Phillies Notes: Rollins finishing strong

YONG KIM / STAFF PHOTOGRAPHER Jimmy Rollins flips his bat after hitting his 199th career home run in the sixth inning.
YONG KIM / STAFF PHOTOGRAPHER Jimmy Rollins flips his bat after hitting his 199th career home run in the sixth inning.
Posted: September 21, 2013

It's been an up and down season for Jimmy Rollins, but the Phillies shortstop is finishing the year strong. Rollins entered Friday's game against the New York Mets at Citizens Bank Park hitting .433 (13 for 30) with eight runs scored and six walks in his previous eight games.

Overall, he entered Friday batting .252 with 6 home runs, 38 RBIs, and 60 runs scored.

"I would love for my season to have gone better, but it kind of went along with what the team did," Rollins said before the game. "That is about all you can say about that."

Interim manager Ryne Sandberg said that he has been encouraged by Rollins' recent approach at the plate. In his 15 September games before Friday, Rollins had an .890 slugging-plus-on-base percentage.

"I see a different mind-set as far as hitting line drives and using the whole field, and he is having success with that," Sandberg said.

Rollins, who turns 35 in November, said he has been encouraged by the number of young players who have made contributions and he feels it bodes well for next year.

"We have some talented guys who like to play and play hard and that is what you look for," he said. "And you like guys who bring that hustle along with that talent, and that is what we have seen."

The Phillies appear to have taken a more serious approach under Sandberg than under former Phillies manager Charlie Manuel, but Rollins disputes the theory.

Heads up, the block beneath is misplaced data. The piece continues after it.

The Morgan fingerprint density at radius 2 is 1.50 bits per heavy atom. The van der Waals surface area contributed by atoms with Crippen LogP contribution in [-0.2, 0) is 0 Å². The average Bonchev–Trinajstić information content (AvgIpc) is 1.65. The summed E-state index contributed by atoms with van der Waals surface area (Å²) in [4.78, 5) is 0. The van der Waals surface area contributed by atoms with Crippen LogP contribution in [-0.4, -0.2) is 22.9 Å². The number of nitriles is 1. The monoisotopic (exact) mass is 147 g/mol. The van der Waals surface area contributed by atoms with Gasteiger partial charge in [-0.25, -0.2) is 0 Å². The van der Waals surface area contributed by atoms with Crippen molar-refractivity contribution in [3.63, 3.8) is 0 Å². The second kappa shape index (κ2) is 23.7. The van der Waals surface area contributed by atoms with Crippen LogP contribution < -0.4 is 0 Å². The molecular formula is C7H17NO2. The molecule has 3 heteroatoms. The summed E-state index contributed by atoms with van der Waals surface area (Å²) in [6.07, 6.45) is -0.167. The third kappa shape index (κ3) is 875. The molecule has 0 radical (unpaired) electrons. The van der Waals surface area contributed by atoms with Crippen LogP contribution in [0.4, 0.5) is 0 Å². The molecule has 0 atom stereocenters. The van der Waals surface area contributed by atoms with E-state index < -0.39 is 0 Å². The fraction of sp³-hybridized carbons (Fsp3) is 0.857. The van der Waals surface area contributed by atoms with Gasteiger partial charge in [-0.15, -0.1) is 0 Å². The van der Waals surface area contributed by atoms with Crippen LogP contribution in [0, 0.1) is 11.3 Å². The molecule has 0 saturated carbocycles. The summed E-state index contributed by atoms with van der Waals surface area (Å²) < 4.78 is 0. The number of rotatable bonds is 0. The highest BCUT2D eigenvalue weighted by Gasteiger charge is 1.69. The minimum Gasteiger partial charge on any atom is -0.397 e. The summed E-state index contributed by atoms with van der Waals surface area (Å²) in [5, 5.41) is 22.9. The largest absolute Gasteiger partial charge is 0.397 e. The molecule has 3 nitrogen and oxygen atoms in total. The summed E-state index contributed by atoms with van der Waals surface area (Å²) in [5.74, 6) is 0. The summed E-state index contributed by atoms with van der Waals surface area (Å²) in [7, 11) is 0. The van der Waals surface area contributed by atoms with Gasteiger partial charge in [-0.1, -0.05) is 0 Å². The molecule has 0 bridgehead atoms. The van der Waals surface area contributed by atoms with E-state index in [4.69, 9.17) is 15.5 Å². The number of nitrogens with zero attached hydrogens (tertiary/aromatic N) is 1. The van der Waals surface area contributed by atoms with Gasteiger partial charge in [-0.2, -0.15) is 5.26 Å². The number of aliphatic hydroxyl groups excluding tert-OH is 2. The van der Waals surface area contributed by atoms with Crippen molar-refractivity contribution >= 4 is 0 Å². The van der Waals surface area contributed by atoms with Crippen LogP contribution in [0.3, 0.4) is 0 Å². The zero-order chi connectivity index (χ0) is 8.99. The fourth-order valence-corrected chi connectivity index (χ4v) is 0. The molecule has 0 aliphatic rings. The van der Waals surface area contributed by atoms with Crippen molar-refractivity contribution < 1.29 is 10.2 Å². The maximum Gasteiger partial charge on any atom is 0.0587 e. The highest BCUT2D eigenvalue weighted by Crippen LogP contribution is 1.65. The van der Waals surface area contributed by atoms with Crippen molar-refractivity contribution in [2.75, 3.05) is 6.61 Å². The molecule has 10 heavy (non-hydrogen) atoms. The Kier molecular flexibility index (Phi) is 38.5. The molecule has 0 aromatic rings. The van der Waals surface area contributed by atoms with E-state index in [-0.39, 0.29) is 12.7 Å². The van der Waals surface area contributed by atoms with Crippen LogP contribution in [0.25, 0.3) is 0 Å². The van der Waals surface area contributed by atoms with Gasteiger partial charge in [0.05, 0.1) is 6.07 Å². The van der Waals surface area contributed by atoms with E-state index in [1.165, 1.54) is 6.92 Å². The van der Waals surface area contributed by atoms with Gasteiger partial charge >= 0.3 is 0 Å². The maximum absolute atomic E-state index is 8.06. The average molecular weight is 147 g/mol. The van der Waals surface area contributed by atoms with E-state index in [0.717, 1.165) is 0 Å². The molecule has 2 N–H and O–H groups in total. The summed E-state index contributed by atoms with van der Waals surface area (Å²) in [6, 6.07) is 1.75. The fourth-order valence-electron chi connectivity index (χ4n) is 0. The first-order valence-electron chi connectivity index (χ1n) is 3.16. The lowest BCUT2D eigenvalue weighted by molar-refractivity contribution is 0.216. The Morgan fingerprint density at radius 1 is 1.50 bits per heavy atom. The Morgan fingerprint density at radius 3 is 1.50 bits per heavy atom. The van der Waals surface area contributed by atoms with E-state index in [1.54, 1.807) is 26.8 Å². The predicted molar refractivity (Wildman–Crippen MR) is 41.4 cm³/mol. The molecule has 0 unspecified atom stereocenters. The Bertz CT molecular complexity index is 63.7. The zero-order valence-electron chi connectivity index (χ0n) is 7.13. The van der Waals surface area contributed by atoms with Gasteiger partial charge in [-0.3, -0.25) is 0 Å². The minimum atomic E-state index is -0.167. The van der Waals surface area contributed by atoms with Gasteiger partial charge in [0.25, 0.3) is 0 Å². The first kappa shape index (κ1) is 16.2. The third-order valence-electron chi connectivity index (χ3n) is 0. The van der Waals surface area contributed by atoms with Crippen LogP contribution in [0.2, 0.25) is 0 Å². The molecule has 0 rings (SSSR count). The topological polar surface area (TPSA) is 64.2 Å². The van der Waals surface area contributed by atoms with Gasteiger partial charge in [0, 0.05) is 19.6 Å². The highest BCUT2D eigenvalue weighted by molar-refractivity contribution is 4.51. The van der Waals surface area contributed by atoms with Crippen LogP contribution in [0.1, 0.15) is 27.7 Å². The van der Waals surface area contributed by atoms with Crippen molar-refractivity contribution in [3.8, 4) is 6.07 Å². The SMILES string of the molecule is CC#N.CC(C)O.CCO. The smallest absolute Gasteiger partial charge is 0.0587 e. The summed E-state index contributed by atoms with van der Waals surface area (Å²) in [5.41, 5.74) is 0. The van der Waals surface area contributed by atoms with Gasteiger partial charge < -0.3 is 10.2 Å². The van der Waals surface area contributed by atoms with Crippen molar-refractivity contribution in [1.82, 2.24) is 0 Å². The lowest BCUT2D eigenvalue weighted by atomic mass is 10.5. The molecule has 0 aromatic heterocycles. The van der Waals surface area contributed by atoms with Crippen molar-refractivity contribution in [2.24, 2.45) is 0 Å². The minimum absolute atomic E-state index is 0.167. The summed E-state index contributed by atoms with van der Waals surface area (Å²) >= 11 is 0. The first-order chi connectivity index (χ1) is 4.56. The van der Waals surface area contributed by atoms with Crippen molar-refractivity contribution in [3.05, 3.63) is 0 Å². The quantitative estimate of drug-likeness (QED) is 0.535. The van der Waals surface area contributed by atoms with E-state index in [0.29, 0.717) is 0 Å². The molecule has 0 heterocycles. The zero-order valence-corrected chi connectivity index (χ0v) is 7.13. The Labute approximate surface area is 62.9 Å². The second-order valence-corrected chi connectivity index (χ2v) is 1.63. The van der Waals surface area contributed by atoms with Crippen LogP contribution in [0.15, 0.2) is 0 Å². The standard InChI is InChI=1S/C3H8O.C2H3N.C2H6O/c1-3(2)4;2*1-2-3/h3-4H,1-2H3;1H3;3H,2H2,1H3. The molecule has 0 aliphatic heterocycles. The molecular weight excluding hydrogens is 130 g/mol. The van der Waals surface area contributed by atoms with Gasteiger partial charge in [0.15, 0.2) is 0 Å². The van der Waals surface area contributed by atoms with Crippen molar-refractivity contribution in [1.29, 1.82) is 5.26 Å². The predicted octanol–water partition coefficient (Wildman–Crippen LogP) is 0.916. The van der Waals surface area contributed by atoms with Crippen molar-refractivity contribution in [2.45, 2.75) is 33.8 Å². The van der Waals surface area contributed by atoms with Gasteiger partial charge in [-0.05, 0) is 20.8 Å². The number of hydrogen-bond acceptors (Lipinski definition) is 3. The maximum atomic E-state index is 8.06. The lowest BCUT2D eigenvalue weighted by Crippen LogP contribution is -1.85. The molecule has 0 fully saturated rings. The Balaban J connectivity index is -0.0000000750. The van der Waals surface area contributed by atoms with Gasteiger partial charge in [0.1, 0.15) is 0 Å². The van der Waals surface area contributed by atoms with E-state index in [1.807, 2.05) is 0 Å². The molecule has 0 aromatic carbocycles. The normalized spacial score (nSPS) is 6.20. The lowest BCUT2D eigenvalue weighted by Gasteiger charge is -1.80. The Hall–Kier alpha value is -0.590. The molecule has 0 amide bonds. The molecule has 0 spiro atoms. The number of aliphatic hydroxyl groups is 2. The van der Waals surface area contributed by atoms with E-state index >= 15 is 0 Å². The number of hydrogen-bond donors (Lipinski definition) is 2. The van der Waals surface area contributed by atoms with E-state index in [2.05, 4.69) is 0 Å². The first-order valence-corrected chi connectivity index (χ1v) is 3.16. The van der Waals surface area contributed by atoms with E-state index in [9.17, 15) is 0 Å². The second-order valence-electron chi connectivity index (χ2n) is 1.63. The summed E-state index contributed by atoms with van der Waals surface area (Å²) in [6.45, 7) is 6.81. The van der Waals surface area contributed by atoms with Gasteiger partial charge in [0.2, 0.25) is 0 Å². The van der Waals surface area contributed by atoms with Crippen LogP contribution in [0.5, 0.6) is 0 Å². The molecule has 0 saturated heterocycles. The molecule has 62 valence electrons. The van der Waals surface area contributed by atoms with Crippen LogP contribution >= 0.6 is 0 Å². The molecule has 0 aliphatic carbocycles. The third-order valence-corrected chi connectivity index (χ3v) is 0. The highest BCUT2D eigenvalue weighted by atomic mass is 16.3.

"Charlie and Ryne are different personalities," said Rollins, who entered Friday with 199 career home runs. "Just because one is smiling more and one is smiling less doesn't mean one is less serious. It's just the appearance."

KK shut down

Sandberg announced before the game that Kyle Kendrick will be shut down for the season. Kendrick had been encouraged after a recent MRI revealed he had nothing more serious than rotator cuff tendinitis and some slight fraying.

He went to seek a second opinion with Mets team physician David Altchek on Thursday.

"He got a second opinion and that is the route that everybody is going in," Sandberg said about shutting Kendrick down.

Kendrick, who is eligible for arbitration this winter, pitched a career high 182 innings but he had a 6.91 second-half ERA. He finished 10-13 with a 4.70 ERA. Opposing batters hit .285 against him.

Zach Miner will take Kendrick's place in the rotation.

Stutes back

Reliever Michael Stutes, out since June 22 with right bicep tendinitis, was reinstated from the disabled list.

Contact Marc Narducci at Follow @sjnard on Twitter.

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